B. Applicable Law: Recasting a Contract Claim as a DTPA Claim
Although limited to one recovery, a party may sue and seek damages on alternative theories of liability for the same injury. See Tony Gullo Motors I, L.P. v. Chapa, 212 S.W.3d 299, 303 (Tex. 2006); Waite Hill Servs., Inc. v. World Class Metal Works, Inc., 959 S.W.2d 182, 184 (Tex. 1998). However, “a mere breach of contract, without more, does not constitute a false, misleading or deceptive act in violation of the DTPA.” Crawford v. Ace Sign, Inc., 917 S.W.2d 12, 14 (Tex. 1996) (citation and internal quotation marks omitted); see also Sw. Bell Tel. Co. v. DeLanney, 809 S.W.2d 493, 494 (Tex. 1991) (“[I]f the defendant's conduct ․ would give rise to liability only because it breaches the parties’ agreement, the plaintiff's claim ordinarily sounds only in contract.”).
Nevertheless, misrepresentations made apart from the contract may violate the DTPA. See Int'l Med. Ctr. Enters., Inc. v. ScoNet, Inc., No. 01-16-00357-CV, 2017 WL 4820347, *8 (Tex. App.—Houston [1st Dist.] Oct. 26, 2017, no pet.) (mem. op.) (citing Chapa, 212 S.W.3d at 304–05). “Whether a breach of contract rises to the level of a misrepresentation sufficient to trigger the DTPA is a fact-driven inquiry.” Id. (citing Cont'l Dredging, Inc. v. De–Kaizered, Inc., 120 S.W.3d 380, 389 (Tex. App.—Texarkana 2003, pet. denied)). Determining if the facts constitute a DTPA violation is a question of law. Id. “Where an action ‘depends entirely on pleading and proving the contract in order to establish a duty, the action remains one for breach of contract only, regardless of how it is framed by the pleadings.’ ” Id. (quoting OXY USA, Inc. v. Cook, 127 S.W.3d 16, 20 (Tex. App.—Tyler 2003, pet. denied)).
In KLZ Diamond Tools, Inc. v. TKG General Agency, Inc., a business sued its insurance company under various causes of action, including breach of contract and DTPA, after suffering a significant loss from the theft of its business inventory and from the insurance company's alleged failure to pay the entire claim. No. 05-14-00458-CV, 2016 WL 3947412, at *1–2 (Tex. App.—Dallas July 18, 2016, no pet.) (mem. op.). The business pled that the insurance company committed several of the DTPA “laundry list” violations. See id. at *9. However, when attempting to explain “the ‘misrepresentations’ underlying these allegedly deceptive actions, [the business] referr[ed] to the same conduct it charge[d] as breach of the insurance contract”—a refusal to apply a replacement-cost measure of loss and refusal to pay the entire loss. Id. The Dallas Court of Appeals concluded that the business's DTPA claims of misrepresentation were rooted in its contractual relationship with the insurance company and thereby governed by contract law, not the DTPA. Id. The Court affirmed the insurance company's no-evidence summary judgment on the business's DTPA claims. Id.; see also ScoNet, 2017 WL 4820347, at *8–9 (affirming directed verdict on appellant's DTPA claims because its misrepresentation allegations arose out of and were dependent upon pleading and proving the contract and the interpretation of the contract's requirements).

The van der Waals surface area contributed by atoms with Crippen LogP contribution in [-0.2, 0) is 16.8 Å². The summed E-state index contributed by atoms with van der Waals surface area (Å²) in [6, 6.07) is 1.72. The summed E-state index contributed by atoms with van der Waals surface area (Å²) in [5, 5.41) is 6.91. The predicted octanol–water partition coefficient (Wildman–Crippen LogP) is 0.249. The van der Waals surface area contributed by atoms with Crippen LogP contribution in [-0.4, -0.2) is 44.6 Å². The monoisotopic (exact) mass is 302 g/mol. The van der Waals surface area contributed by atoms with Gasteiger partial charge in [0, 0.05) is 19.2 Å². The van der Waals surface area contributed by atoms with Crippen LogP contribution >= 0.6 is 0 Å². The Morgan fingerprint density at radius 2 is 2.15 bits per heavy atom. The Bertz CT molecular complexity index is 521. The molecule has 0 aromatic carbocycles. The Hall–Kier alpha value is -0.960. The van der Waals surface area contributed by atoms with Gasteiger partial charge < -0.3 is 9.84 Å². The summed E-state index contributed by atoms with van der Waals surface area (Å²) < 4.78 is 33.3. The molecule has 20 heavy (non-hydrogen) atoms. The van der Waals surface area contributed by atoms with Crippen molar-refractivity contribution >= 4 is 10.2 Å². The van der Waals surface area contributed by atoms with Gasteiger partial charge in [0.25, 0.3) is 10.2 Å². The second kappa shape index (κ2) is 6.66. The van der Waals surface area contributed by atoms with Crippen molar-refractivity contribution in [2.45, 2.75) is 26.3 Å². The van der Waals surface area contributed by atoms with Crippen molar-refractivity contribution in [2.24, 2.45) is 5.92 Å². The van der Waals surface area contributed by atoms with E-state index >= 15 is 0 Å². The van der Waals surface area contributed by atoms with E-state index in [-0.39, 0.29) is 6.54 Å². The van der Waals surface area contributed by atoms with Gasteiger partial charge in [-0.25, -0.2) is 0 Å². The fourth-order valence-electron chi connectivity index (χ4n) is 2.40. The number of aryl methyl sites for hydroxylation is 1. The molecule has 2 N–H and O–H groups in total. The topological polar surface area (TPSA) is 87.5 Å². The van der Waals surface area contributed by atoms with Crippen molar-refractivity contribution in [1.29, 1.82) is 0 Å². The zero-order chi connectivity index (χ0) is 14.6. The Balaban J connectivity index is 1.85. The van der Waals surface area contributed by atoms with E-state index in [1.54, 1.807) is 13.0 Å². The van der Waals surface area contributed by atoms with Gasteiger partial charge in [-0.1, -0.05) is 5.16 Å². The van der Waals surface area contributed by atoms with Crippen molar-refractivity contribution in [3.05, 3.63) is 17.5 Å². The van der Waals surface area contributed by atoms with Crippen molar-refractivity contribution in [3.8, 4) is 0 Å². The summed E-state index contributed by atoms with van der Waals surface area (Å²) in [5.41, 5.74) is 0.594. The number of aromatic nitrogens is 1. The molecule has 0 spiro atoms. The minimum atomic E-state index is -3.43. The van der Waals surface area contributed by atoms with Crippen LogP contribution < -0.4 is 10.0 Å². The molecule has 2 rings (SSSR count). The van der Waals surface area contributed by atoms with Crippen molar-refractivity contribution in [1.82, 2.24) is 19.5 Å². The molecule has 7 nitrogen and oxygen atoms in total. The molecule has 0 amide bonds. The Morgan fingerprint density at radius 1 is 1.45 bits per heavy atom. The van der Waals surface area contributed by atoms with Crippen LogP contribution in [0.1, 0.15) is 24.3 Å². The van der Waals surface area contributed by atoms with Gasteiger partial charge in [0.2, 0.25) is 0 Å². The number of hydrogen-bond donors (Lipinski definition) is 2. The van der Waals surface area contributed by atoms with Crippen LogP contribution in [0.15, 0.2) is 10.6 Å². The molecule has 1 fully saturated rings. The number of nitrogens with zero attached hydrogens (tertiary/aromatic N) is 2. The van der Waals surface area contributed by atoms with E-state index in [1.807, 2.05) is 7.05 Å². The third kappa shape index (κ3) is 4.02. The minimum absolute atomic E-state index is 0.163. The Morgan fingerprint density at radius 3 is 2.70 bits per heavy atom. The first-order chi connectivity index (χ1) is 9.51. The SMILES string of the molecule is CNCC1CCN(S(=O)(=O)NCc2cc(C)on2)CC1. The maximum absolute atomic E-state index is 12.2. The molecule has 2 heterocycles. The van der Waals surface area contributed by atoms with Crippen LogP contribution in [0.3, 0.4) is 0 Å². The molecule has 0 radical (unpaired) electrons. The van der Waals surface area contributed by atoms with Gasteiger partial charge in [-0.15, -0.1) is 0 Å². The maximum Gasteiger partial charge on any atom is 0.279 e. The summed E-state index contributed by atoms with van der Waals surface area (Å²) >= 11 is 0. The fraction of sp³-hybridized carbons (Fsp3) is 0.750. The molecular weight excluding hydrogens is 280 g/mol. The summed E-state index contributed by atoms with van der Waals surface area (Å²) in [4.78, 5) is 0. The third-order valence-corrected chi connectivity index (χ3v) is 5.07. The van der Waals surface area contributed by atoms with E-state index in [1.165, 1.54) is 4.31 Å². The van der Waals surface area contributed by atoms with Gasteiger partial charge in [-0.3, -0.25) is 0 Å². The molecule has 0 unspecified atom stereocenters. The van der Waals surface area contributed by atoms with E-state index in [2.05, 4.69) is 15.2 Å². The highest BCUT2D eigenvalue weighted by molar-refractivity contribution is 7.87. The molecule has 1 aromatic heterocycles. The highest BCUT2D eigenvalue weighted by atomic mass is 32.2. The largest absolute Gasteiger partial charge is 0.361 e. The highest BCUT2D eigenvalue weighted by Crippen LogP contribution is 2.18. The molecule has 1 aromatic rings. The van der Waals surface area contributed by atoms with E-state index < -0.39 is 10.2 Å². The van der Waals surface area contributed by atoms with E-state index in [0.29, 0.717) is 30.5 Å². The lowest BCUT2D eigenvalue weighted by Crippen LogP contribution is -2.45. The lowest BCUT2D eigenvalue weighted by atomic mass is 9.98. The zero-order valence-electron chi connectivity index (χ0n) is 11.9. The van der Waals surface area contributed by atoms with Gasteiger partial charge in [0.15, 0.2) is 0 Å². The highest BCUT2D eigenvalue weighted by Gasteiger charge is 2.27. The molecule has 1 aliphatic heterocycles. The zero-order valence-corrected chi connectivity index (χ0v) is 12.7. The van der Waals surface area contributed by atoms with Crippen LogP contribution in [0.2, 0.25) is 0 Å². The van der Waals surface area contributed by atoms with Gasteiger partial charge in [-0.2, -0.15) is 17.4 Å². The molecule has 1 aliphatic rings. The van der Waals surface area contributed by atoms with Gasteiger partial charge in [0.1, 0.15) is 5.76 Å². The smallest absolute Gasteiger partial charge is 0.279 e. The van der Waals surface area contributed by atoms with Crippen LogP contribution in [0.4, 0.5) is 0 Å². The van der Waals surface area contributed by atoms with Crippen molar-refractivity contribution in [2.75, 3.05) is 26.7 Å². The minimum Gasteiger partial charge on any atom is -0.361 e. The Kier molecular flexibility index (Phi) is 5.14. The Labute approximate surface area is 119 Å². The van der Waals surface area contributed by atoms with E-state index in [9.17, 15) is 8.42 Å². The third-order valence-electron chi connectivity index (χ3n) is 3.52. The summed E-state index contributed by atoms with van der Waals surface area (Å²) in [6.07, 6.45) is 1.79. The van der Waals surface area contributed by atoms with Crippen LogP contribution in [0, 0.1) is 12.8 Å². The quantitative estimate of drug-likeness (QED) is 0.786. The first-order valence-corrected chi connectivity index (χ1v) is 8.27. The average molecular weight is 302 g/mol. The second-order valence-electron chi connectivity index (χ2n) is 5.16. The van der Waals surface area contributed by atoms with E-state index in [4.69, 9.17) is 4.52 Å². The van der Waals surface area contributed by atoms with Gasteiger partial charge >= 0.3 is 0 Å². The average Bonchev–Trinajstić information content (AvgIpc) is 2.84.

In contrast, in Chapa, the Texas Supreme Court concluded a seller's misrepresentation that a buyer would receive a premium model of a vehicle when in fact she was going to receive a base model violated the DTPA. Chapa, 212 S.W.3d at 305 & n.15 (Tex. 2006) (citing Tex. Bus. & Com. Code Ann. § 17.46(b)(7), (24)). The Court held that the seller's misrepresentation not only violated the DTPA but also the purchase agreement for the premium model vehicle. See id. Similarly, the Dallas Court of Appeals upheld a DTPA claim when a seller misrepresented owning and selling five bottles of 1945 Chateau Mouton Rothschild, only for the buyer to discover, after paying $6,000 per bottle, that four of the bottles of wine were not authentic. See Mewhinney v. London Wineman, Inc., 339 S.W.3d 177, 179–80 (Tex. App.—Dallas 2011, pet. denied). The Dallas Court of Appeals noted the buyer's allegations did not arise from receiving different wine than it selected to purchase; but rather, the bottles of wine it contracted to purchase were not what the seller represented them to be. See id. at 183. But for the initial misrepresentation, the buyer would not have entered the contract to buy the four bottles of wine it thought were 1945 Chateau Mouton Rothschild: this “representation was separate from the contract and [was] actionable under the DTPA.” Id. (citing Chapa, 212 S.W.3d at 305).